Banner headlines on news sites

Home page design conveying the enormity of the crisis. Atop right now: "Catastrophic Floods Turn Houston Streets Into Rivers." "Forecast for flooded Houston: More rain." ABC: "An 'unprecedented' event: Harvey brings record flooding to Houston area."

Sunday night's newscasts

The big three nightly newscasts were all anchored from Houston -- with Lester Holt on NBC, Mark Strassman on CBS and Tom Llamas on ABC. (Holt drove up from Corpus Christi, where he anchored on Saturday night.)

The broadcast networks also produced some special reports during the day on Sunday. CBS was on point, airing a special right after "Face the Nation" from 11:30 til 1pm ET...

Monday coverage plans

CNN's "Early Start" will begin an hour earlier than usual, at 3am ET... "FOX & Friends First" will also moving up an hour, to 4am ET... "CBS This Morning" will expand from two hours to three hours... and co-anchor Norah O’Donnell will be in Houston... CBS says "the team will be producing live coverage through noon, and the broadcast will be live for every time zone..."

Essential reading...

Francesca Giuliani-Hoffman emails: This ProPublica and Texas Tribune interactive investigation on what happens when Houston is hit by a storm, first published in March 2016, should be re-read now. Kiah Collier, who co-authored the report, is set to be on CNN's "New Day" Monday morning...
For the record, part one
By Julia Waldow:

 -- CBS just announced that it is acquiring Network Ten in Australia... (Press release)

 -- Taylor Swift's "Look What You Made Me Do" dominated the charts within the first 24 hours of its release -- over 19 million people watched the lyric video on YouTube, and 200,000 people paid to download the single... (Recode)

 -- Google has apparently developed a way for users to permanently mute websites that feature noisy auto-play videos... (TechCrunch)

The MTV VMA's are here

Lisa Respers France emails: I'll be covering the MTV Video Music Awards on Sunday night, with frequent updates on Here's our curtain-raiser. MTV is not shying away from politics: Six transgender service members will be in attendance, as well as a fourth generation nephew of Confederate general Robert E. Lee., Rev. Robert Wright Lee IV, who is expected to speak out against racial injustice...


The "Game of Thrones" season finale is here

Brian Lowry will have our complete review on overnight...
Trump and the media

Trump's unfocused reaction to Texas flooding

As I'm sure you know by now, President Trump tweeted about NAFTA, the wall, tax reform, his election day victory in Missouri, and David Clarke's book, along with many tweets about the Texas flooding. He was "tweeting about this storm as if it was a reality show that was unfolding," HuffPost EIC Lydia Polgreen told me on "Reliable Sources." She added: "I mean, his tweets seem totally, completely outside of what you would expect from a president dealing with a disaster."

 -- Related: Maggie Haberman and others have remarked that Trump sometimes tweets and speaks like he's a passersby, a passive observer, as opposed to the POTUS...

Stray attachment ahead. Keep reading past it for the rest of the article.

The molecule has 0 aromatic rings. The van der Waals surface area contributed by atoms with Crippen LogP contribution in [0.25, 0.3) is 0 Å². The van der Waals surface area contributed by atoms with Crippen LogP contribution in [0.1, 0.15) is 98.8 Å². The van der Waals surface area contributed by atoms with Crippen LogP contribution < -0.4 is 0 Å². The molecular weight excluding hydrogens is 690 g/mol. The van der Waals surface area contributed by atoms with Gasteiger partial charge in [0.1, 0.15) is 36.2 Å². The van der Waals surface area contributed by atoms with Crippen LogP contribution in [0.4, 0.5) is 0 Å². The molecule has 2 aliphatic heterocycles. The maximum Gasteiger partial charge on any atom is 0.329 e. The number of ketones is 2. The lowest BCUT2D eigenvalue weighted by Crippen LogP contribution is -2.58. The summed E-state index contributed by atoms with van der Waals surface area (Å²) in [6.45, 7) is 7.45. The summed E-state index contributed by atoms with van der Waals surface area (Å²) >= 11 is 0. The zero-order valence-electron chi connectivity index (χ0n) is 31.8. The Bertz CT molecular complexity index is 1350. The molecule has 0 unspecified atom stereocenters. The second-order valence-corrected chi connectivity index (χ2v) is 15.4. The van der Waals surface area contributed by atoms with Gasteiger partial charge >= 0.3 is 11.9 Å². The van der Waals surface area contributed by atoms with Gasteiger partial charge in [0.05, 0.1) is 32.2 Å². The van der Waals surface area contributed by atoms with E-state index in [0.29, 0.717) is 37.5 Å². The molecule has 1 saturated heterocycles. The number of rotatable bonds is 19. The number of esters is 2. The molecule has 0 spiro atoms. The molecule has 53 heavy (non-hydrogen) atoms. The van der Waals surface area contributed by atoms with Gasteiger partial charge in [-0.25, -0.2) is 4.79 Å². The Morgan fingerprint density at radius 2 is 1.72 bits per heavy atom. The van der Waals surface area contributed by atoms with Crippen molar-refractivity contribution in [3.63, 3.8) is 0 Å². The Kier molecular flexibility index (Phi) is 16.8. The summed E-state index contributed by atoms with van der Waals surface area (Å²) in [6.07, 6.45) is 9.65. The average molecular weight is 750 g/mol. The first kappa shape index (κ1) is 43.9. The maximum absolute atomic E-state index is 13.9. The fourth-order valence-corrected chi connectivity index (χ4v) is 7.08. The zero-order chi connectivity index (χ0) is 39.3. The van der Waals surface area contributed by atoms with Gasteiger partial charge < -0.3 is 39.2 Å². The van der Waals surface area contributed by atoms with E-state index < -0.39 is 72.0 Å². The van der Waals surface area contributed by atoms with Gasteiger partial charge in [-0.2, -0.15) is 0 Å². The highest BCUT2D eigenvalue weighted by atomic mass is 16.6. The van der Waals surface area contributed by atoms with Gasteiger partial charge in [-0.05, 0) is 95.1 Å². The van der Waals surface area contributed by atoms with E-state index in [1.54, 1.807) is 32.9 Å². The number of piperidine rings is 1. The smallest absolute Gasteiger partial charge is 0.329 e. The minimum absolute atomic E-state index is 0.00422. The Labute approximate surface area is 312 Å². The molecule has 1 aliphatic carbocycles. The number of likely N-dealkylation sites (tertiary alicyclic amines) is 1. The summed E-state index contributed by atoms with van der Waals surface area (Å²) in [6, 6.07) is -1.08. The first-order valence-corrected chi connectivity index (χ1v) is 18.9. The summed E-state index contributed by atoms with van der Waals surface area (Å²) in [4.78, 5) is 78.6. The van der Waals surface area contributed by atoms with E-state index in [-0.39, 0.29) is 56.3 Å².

Jeff Greenfield's point

Political analyst Jeff Greenfield in that aforementioned "Reliable Sources" segment:

"In a way this is almost like Groundhog Day, because we keep saying the same thing again and again. This is simply not normal. You wouldn't be talking about any other president's tweets because no other president would have been tweeting in the middle of a natural disaster like what's going on down in Texas. I do think that there is, among some of Trump's biggest critics, an instinct to say 'He is wrong.' But part of that comes from the fact that every time you look up, there's a head-snapping event. I mean, the idea of tweeting about how much you won a state by in the middle of this natural disaster would have been unthinkable with any other president..."

"Deep irony"

USA Today EIC/Gannett chief content officer Joanne Lipman on the show: "I have got to point out the deep irony here." She said Trump called journalists "sick people" who "don't like our country" just a few days ago, and now we're seeing journalists brave the elements to "cover danger, to cover it, to bring this to the rest of the world." Watch the full discussion here...

 -- Jake Tapper tweeted Sunday evening: "Amazing reporting and compassion by so many journalists out there -- amazing life saving by FEMA, Natl Guard, volunteers. Patriots, all."

Phoenix New Times' national moment

An Phung emails: Long before Joe Arpaio landed on the national radar, there was an alt-weekly in Phoenix, Arizona, that covered the controversial sheriff obsessively. The Phoenix New Times' breadth of coverage was on full display Friday evening as news broke that President Trump pardoned Arpaio for his criminal contempt conviction. At 10:01pm ET, the social media editor for the paper populated their Twitter feed with 20 articles that date back to 1997 when now-Scientology watchdog Tony Ortega was still a staff writer at the Phoenix New Times. "We've been covering Joe Arpaio for more than 20 years," the paper said. "Here's a couple of things you should know about him..."

As of Sunday afternoon, the thread has been shared 140,000 times, with retweets from Chelsea Clinton and Cory Booker, among many others. Since Friday night, @phoenixnewtimes amassed over 12,000 new followers, with the thread alone reaching 51 million people, social media editor Dillon Rosenblatt told me.

The headlines don't paint a pretty picture of the former sheriff, who was convicted in July for failing to follow a court order to cease with his signature round-ups of undocumented immigrants. "Arpaio's Jail Staff Cost Ambrett Spencer Her Baby and She's Not the Only One" and "A Phony Murder Plot Against Joe Arpaio Winds Up Costing Taxpayers $1.1 Million" are just examples of the kinds of headlines followers were treated to on Twitter. "Over the past two decades, we were pretty much the only paper that was covering these stories on Arpaio in Arizona, let alone the entire country," Rosenblatt said...
"Reliable Sources" highlights

"I really think we're overstating Bannon's importance"

I had a very interesting conversation with Kurt Bardella and David Zurawik on Sunday's show. Zurawik said members of the media are "overstating" Steve Bannon and Breitbart's power. Kurt Bardella said Breitbart's power comes less from its actual audience size and more from its "influence" in the Trump White House. Watch the segment here... Mediaite has a recap here...

Four ways to catch up on the show

You can read the transcript, listen to the podcast through iTunes, watch video clips on, or watch the full program on CNNgo. I recommend the video clips this week, since the podcast version includes some of our Harvey coverage...